evilbu wrote: "je was"-->"ge waart"
"je zou"-->"ge zoudt"
"je werd"-->"ge werdt"
"je had"--->"ge hadt"
The obvious conclusion, the forms (almost) always end in -t. Also note that they are all made out of plural stems: (zouden, waren, werden, hadden + t)
[/quote]
ge waard, ge zou(d), ge werd, g(e h)ad

the d in zoud, I've heard a few times, especially before a vowel
:-)

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Re: Another form of you?

Post by Grytolle » Thu Jan 07, 2010 2:23 pm

In more dialectal speech you can sometimes find traces of the difference though...

kwomde gij, logde gij et c (aa > o) as opposed to "hij kwam/lag"

still that doesn't change that the rules for the archaic "gij" don't apply to normal flemish, just like Quetzal argues :)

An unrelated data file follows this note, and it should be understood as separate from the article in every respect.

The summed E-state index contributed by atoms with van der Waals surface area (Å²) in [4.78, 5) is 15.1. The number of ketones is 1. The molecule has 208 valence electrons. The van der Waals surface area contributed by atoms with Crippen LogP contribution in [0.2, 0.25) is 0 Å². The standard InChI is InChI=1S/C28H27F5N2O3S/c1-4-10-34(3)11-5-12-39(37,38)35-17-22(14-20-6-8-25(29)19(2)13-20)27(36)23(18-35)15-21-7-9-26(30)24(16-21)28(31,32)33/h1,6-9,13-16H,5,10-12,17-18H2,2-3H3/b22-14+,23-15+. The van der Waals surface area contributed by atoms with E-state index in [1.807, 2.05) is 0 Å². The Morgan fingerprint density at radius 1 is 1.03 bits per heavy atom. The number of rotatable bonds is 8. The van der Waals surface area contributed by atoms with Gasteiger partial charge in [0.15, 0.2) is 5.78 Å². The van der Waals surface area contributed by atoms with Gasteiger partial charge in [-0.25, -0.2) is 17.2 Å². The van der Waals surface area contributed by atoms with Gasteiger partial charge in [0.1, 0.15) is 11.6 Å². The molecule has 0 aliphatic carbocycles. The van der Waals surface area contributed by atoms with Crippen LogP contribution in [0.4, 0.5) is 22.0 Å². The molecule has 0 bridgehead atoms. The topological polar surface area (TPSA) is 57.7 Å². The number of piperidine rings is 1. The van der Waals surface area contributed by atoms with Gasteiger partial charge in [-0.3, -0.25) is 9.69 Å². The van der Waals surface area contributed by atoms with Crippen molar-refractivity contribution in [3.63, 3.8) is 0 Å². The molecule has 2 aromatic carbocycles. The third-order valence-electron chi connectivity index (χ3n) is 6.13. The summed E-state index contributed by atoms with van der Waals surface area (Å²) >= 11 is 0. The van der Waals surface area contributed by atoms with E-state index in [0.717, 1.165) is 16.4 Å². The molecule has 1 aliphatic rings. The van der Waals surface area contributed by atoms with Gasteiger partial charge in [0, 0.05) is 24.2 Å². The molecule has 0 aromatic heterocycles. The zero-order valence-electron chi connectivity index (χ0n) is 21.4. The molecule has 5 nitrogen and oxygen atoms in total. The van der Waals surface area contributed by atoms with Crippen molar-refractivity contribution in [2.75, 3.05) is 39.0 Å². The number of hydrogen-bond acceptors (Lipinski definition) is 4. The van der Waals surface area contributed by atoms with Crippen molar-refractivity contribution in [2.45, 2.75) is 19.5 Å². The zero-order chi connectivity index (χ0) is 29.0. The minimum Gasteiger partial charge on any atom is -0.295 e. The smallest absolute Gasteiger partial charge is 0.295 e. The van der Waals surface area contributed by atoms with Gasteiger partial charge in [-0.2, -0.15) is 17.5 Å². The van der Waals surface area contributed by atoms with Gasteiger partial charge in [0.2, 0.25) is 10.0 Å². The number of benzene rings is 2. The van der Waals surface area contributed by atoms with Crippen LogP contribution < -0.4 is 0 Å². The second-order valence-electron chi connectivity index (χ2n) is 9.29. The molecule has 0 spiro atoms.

Conspiracy theory: The language regulators try to make "jij" more attractive by making "gij" less familiar to its speakers :mrgreen:
:-)

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Re: gij, ge waart

Post by nyong » Sat Jan 09, 2010 4:34 am

Dank u!
Grytolle wrote:normal tussentaal (Brabantic and standard language influence) has lost the -d/-t except in "gij waard" and by inversion with the pronoun -e:
waarde gij
liepte gij
zatte gij
kwamde/kwaamde gij etc
Is it still unusual to hear:
liep gij
zat gij
kwam/kwaam gij
waart gij

in the spoken language?
Do you have this -te/-de most of the times in inversions?

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Re: gij, ge waart

Post by Grytolle » Sat Jan 09, 2010 11:40 am

nyong wrote:Is it still unusual to hear:
liep gij
zat gij
kwam/kwaam gij
waart gij

in the spoken language?
Do you have this -te/-de most of the times in inversions?
As I said it's -e, not -te/-de. The d/t is just the third person ending